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Gastroenterology. 1986 Jun;90(6):1858-64.

Significance of megamitochondria in alcoholic liver disease.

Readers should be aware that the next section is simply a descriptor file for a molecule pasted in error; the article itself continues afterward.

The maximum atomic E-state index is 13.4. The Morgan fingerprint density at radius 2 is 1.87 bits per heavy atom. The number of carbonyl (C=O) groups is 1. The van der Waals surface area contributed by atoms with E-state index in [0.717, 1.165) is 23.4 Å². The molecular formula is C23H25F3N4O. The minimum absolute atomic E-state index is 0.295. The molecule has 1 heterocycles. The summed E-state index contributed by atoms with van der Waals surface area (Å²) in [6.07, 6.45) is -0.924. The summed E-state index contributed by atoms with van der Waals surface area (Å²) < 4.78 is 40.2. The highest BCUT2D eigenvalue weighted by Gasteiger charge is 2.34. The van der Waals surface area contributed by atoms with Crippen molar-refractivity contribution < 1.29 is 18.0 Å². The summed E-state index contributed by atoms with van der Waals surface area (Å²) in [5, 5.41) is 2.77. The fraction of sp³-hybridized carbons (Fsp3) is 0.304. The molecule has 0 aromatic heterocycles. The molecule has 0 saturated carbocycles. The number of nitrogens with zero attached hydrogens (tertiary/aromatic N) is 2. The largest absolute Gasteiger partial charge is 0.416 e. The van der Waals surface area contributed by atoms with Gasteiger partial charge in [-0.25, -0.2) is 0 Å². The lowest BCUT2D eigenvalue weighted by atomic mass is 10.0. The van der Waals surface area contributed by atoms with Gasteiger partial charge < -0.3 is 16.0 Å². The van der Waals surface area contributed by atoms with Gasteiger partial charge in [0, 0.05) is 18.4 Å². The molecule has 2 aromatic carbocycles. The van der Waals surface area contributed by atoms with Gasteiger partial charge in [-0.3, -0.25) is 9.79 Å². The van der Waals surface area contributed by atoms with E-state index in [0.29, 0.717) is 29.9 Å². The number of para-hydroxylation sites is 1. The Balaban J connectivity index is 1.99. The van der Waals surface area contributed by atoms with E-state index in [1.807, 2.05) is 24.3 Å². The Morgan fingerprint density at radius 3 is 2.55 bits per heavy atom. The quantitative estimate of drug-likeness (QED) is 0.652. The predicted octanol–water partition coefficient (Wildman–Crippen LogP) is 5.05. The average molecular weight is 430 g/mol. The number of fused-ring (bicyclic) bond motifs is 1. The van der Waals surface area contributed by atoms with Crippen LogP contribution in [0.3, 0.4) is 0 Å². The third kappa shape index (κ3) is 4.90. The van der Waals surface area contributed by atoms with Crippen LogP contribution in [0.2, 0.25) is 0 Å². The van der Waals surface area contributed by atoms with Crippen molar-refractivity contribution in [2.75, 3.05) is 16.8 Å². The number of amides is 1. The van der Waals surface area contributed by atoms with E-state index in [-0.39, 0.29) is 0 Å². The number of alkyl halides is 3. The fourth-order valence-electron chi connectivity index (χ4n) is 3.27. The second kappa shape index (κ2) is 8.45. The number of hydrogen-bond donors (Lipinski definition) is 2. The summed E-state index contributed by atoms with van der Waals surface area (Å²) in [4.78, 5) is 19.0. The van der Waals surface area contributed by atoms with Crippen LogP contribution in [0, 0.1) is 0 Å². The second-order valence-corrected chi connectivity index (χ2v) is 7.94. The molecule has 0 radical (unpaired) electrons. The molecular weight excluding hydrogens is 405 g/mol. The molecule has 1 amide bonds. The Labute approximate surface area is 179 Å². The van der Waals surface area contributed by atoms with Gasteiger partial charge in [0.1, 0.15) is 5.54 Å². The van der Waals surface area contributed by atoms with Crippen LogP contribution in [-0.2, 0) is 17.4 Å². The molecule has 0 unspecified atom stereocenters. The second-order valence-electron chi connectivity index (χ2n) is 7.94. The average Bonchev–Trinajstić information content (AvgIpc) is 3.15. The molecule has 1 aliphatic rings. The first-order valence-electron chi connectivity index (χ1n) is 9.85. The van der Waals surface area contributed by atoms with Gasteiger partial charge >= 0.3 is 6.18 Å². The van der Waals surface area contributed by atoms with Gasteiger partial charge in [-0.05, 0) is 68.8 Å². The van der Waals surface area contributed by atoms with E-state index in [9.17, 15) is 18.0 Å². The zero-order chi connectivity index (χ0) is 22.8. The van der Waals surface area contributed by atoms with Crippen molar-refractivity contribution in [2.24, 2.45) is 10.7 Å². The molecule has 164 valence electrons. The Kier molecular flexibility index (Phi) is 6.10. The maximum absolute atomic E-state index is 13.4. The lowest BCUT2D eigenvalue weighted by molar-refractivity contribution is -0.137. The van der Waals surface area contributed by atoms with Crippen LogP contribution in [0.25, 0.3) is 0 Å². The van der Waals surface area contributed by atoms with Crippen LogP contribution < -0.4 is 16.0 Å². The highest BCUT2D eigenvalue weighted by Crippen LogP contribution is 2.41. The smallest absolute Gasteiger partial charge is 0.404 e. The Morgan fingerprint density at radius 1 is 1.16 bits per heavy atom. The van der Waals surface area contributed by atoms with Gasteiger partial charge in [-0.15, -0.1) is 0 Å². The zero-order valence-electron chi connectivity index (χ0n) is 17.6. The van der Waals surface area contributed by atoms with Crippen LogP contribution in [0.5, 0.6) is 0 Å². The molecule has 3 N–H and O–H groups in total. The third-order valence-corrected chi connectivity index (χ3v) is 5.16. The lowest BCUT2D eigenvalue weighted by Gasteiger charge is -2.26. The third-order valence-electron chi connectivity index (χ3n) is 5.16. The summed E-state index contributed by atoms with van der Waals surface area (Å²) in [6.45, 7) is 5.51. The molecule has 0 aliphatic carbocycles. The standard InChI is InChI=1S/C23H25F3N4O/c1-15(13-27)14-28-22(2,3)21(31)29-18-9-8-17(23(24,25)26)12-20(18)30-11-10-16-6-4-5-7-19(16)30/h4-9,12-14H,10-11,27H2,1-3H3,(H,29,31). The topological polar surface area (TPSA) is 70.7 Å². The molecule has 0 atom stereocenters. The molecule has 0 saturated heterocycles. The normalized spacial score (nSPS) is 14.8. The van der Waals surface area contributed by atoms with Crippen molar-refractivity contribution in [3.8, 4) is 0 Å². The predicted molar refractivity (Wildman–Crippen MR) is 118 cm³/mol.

The significance of megamitochondria in the alcoholic liver injury of humans was investigated as part of a large Veterans Administration cooperative study of the natural history of alcoholic hepatitis. Two hundred twenty patients were clinically stratified into the following three groups according to disease severity using serum bilirubin and prothrombin time as indicators: Group 1 (mild disease), serum bilirubin levels less than 5 mg/dl and prothrombin time prolonged for less than 4 s; group 2 (moderate disease), serum bilirubin levels greater than 5 mg/dl but prothrombin time prolonged for less than 4 s; and group 3 (severe disease), serum bilirubin levels greater than 5 mg/dl and prothrombin time prolonged for greater than 4 s. Megamitochondria were observed in 20% of the patients (45 of 220). Of these, 43 patients were in groups 1 and 2 of severity and only 1 patient belonged in group 3. The association of megamitochondria with cirrhosis was infrequent (33%, 15 of 45 patients). The differences in severity correlated with the differences in mortality: in patients with megamitochondria, only 1 had died at 6 mo compared with 40 deaths in patients without megamitochondria. By 12 mo, there were two deaths in patients with megamitochondria versus 51 deaths in those patients without. No complications were present in 72% of patients with megamitochondria versus 39% for those without. Infection, gastrointestinal bleeding, pancreatitis, hyperglycemia, azotemia, delirium tremens, seizures, and hepatic encephalopathy were all more common in patients without megamitochondria. The patients with megamitochondria appear to represent a subcategory of alcoholic hepatitis with a milder degree of clinical severity, lower incidence of cirrhosis, fewer complications, and good long-term survival.

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